We should consider the radiation and toxic material hazards in transit, in manufacturing, and in operation of nuclear energy installations.
There are well-known hazards and established safety protocols for the transport of radioactive materials and reactor components, e.g. new and spent fuel elements. We are fortunate in South Australia, because we have the potential to develop secure processing and manufacturing facilities at Woomera and at Whyalla. These centres are close to the uranium mines snd are interconnectd by an existing sealed highway and by a railway. There is no need to transport radioactive materials or components through centres of population. Whyalla has a 75ft. deep port anchorage, suitable for the forwarding and receipt of materials, components and reactors, to and from Australian and international locations.
Some of the raw materials which are processed in the nuclear industry, e.g. beryllia, uranium, thorium, cesium etc., are moderately radioactive. Low-energy alpha particles (helium ions) and beta particles (electrons) are unable to penetrate the skin. As is the case with asbestos dust, they are harmless except when ingested. Some radioactive materials emit neutrons or high-energy gamma rays, which are able to penetrate deeply into the body, may damage body tissues, and so require the use of radiation-absorbing screens.
It is essential that persons who work in the industry are adequately and appropriately protected in each potentially-hazardous situation, and are monitored to detect harmful excposure to radiation.
There have been only three significant recorded accidents in commercial nuclear reactors. This a much better record than may be claimed by the oil, gas and coal energy industries.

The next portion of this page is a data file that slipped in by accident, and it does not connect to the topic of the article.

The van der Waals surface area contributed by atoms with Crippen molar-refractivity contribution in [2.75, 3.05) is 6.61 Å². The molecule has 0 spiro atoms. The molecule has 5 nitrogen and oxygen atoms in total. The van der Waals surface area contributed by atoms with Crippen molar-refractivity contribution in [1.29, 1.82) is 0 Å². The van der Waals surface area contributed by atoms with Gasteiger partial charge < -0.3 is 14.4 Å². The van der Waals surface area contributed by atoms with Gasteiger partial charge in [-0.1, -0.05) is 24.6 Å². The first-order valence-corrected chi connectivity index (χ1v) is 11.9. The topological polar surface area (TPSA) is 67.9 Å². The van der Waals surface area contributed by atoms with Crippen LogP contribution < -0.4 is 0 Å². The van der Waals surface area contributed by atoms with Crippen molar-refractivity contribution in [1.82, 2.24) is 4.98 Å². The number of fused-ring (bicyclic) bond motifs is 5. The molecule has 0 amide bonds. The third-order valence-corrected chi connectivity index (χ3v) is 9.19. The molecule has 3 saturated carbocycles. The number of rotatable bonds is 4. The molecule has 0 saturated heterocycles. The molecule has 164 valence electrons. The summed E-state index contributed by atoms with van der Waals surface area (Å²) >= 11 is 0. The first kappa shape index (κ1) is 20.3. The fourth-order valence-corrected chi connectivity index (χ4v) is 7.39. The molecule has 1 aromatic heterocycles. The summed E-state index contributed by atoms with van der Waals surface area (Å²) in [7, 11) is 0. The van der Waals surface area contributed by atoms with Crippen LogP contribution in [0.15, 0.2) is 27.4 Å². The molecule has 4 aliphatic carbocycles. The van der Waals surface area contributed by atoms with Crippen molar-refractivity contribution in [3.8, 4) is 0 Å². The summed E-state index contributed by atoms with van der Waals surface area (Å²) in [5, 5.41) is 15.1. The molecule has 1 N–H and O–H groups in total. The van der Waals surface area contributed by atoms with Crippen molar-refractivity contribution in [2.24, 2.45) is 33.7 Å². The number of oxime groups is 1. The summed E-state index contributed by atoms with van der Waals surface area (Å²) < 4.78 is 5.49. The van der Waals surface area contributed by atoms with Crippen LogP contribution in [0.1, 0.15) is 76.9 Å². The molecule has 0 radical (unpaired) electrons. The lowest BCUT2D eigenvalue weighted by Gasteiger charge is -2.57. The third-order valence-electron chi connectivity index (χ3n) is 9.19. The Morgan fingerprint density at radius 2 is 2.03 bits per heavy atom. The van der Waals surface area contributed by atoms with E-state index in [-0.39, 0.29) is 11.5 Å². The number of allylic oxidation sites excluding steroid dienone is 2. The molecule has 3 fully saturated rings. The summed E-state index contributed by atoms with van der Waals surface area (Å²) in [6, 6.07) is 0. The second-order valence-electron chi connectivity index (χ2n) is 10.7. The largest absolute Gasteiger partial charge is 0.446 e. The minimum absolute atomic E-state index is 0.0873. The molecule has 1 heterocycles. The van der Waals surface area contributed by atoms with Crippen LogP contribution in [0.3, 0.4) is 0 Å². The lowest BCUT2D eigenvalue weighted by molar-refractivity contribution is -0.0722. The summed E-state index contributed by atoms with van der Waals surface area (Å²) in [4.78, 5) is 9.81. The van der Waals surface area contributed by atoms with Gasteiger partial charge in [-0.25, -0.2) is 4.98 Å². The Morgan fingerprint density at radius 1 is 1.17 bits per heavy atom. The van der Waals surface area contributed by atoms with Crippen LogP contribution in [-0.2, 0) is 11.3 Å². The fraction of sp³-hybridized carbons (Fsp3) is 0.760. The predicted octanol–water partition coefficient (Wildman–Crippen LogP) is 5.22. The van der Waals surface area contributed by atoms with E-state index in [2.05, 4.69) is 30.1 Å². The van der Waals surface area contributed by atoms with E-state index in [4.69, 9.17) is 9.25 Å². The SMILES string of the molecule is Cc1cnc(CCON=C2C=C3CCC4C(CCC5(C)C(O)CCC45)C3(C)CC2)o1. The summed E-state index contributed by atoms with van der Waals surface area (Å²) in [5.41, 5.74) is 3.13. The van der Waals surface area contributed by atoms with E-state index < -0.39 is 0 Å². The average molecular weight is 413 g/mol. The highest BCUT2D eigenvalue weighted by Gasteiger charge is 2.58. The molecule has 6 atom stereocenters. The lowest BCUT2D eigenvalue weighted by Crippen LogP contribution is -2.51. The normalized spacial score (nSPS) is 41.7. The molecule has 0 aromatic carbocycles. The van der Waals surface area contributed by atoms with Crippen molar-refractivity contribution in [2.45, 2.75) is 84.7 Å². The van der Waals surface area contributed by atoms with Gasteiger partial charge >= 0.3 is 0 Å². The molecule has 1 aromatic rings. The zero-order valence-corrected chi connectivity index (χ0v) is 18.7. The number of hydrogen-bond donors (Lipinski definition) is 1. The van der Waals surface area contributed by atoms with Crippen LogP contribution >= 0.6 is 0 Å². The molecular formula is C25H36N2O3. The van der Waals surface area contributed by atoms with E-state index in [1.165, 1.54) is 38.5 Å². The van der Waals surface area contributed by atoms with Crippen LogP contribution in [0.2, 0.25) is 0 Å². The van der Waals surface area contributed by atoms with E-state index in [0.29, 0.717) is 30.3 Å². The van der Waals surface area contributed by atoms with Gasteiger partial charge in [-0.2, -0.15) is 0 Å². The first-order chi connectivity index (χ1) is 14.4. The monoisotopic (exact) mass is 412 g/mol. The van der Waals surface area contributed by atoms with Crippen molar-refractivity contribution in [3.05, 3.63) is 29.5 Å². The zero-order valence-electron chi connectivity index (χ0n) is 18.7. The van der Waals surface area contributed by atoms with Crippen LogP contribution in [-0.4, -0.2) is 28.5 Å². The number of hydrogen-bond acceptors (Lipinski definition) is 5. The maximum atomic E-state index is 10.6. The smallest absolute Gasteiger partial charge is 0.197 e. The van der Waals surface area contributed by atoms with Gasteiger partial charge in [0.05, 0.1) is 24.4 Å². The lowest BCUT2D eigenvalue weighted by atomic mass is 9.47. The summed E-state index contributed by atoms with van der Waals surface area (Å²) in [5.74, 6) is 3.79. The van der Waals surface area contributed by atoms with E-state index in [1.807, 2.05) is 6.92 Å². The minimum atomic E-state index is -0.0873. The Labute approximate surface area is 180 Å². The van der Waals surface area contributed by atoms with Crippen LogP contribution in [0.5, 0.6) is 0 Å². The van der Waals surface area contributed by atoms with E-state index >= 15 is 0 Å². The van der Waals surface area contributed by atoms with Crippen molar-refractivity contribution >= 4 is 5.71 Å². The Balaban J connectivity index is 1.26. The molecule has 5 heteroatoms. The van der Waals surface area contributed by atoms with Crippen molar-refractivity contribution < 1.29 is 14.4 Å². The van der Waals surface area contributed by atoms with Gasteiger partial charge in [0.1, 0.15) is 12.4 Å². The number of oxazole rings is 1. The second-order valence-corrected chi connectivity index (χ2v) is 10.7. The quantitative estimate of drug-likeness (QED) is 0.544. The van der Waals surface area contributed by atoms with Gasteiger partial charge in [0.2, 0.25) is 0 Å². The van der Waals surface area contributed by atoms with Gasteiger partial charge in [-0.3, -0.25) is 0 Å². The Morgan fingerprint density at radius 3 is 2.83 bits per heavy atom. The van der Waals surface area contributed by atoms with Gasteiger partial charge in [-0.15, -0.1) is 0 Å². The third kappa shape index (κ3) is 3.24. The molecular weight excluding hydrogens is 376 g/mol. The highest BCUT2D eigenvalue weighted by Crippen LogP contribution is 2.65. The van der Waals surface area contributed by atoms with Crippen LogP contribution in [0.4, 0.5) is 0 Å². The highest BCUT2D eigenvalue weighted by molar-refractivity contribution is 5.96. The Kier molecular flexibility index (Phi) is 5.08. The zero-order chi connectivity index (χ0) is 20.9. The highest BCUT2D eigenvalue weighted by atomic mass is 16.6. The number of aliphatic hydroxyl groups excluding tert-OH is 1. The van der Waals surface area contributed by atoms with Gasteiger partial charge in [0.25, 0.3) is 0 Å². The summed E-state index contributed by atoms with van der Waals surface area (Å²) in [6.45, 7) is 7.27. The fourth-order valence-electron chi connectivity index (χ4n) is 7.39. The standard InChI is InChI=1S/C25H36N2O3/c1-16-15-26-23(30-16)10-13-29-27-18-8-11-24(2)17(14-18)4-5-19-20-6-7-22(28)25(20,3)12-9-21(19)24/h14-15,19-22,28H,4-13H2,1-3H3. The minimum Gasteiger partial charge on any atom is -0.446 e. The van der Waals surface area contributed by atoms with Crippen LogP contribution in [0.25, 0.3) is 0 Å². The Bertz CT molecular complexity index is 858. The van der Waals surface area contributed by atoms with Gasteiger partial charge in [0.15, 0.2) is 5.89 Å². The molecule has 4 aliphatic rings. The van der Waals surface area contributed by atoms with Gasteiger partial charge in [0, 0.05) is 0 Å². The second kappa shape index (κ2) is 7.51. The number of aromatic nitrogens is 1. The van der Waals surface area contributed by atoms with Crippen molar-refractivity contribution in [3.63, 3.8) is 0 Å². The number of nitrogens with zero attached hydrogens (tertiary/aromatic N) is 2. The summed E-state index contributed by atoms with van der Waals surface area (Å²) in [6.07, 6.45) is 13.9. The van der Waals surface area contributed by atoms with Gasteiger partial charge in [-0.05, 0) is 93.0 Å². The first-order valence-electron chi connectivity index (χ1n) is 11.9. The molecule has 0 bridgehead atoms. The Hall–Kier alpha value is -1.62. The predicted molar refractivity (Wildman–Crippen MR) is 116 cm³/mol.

The Three Mile Island reactor developed a minor leak of radioactive cooling water from a cracked pipe into a containment pond, with no harmful radiation exposure to site personnel or to members of the general public. The Cherbonyl explosion, in an obsolete design, was the result of unauthorised high level testing during commissioning, causing total loss of cooling water, which rendered the graphite moderators transparent to neutrons and therefore ineffective. The Fukishima reactor, also of obsolete design and scheduled for de-commissioning 2 years before the accident, survived the earthquake (as it was designed to do) but suffered a loss of cooling water when the unprecendently-high tsunami flooded the coolant-pump system's emergency generators in the basement. This resulted in thermal runaway, but unlike Chernobyl, there was a release of radioactive material with no loss of life.
Generation IV nuclear reactors are intrinsically-safe by design - an increase in operating temperature results in a reduction in activity, so that thermal runaway is impossible. They do not rely upon pumped coolants. There are multiple redundant safety systems. The reactor shell is typically constructed of 20cm thick steel and is designed to contain the radioactive fuel in the highly unlikely event of a "meltdown".
In the case of thorium-fuelled reactors, activity requires an external source of neutrons and is readily controllable. Thorium is mildly radioactive. Unlike uranium, no enrichment of the fuel is required. In a thorium-fuelled reactor, almost 100% of the fuel is consumed. Thorium is fissile but not fertile - it can never produce excess neutrons, to produce a chain reaction. Neither thorium, nor the products of a thorium-fuelled nuclear reactor, are usable for weapons production.